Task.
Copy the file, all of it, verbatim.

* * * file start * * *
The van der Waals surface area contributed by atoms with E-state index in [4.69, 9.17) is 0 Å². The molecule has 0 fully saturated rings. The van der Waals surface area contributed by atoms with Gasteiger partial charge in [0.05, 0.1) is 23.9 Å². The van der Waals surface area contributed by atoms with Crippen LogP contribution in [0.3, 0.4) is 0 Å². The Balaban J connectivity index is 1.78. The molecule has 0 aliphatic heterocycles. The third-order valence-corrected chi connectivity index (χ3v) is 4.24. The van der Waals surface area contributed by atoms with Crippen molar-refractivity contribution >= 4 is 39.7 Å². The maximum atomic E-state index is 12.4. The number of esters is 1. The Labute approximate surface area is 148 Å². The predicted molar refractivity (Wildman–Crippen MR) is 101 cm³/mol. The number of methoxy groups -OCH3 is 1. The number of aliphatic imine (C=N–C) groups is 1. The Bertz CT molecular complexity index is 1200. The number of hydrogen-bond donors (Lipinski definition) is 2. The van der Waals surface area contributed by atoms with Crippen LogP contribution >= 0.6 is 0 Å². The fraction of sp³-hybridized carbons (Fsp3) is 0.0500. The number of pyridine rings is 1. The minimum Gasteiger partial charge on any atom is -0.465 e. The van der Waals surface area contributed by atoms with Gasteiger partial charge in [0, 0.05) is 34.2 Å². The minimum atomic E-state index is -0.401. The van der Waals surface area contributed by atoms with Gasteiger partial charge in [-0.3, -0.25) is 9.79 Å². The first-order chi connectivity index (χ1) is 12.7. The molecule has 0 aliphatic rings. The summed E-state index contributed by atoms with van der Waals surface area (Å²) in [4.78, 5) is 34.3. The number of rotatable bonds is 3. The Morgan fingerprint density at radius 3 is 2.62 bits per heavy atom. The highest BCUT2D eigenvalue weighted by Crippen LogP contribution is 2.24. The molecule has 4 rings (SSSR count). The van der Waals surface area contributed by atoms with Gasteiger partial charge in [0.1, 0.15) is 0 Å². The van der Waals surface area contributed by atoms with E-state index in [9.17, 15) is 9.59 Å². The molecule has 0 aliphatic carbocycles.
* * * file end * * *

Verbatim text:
The van der Waals surface area contributed by atoms with E-state index in [4.69, 9.17) is 0 Å². The molecule has 0 fully saturated rings. The van der Waals surface area contributed by atoms with Gasteiger partial charge in [0.05, 0.1) is 23.9 Å². The van der Waals surface area contributed by atoms with Crippen LogP contribution in [0.3, 0.4) is 0 Å². The Balaban J connectivity index is 1.78. The molecule has 0 aliphatic heterocycles. The third-order valence-corrected chi connectivity index (χ3v) is 4.24. The van der Waals surface area contributed by atoms with Crippen molar-refractivity contribution >= 4 is 39.7 Å². The maximum atomic E-state index is 12.4. The number of esters is 1. The Labute approximate surface area is 148 Å². The predicted molar refractivity (Wildman–Crippen MR) is 101 cm³/mol. The number of methoxy groups -OCH3 is 1. The number of aliphatic imine (C=N–C) groups is 1. The Bertz CT molecular complexity index is 1200. The number of hydrogen-bond donors (Lipinski definition) is 2. The van der Waals surface area contributed by atoms with Crippen LogP contribution >= 0.6 is 0 Å². The fraction of sp³-hybridized carbons (Fsp3) is 0.0500. The number of pyridine rings is 1. The minimum Gasteiger partial charge on any atom is -0.465 e. The van der Waals surface area contributed by atoms with Gasteiger partial charge in [0, 0.05) is 34.2 Å². The minimum atomic E-state index is -0.401. The van der Waals surface area contributed by atoms with Gasteiger partial charge in [-0.3, -0.25) is 9.79 Å². The first-order chi connectivity index (χ1) is 12.7. The molecule has 0 aliphatic rings. The summed E-state index contributed by atoms with van der Waals surface area (Å²) in [4.78, 5) is 34.3. The number of rotatable bonds is 3. The Morgan fingerprint density at radius 3 is 2.62 bits per heavy atom. The highest BCUT2D eigenvalue weighted by Crippen LogP contribution is 2.24. The molecule has 4 rings (SSSR count). The van der Waals surface area contributed by atoms with Gasteiger partial charge in [0.1, 0.15) is 0 Å². The van der Waals surface area contributed by atoms with E-state index in [9.17, 15) is 9.59 Å². The molecule has 0 aliphatic carbocycles.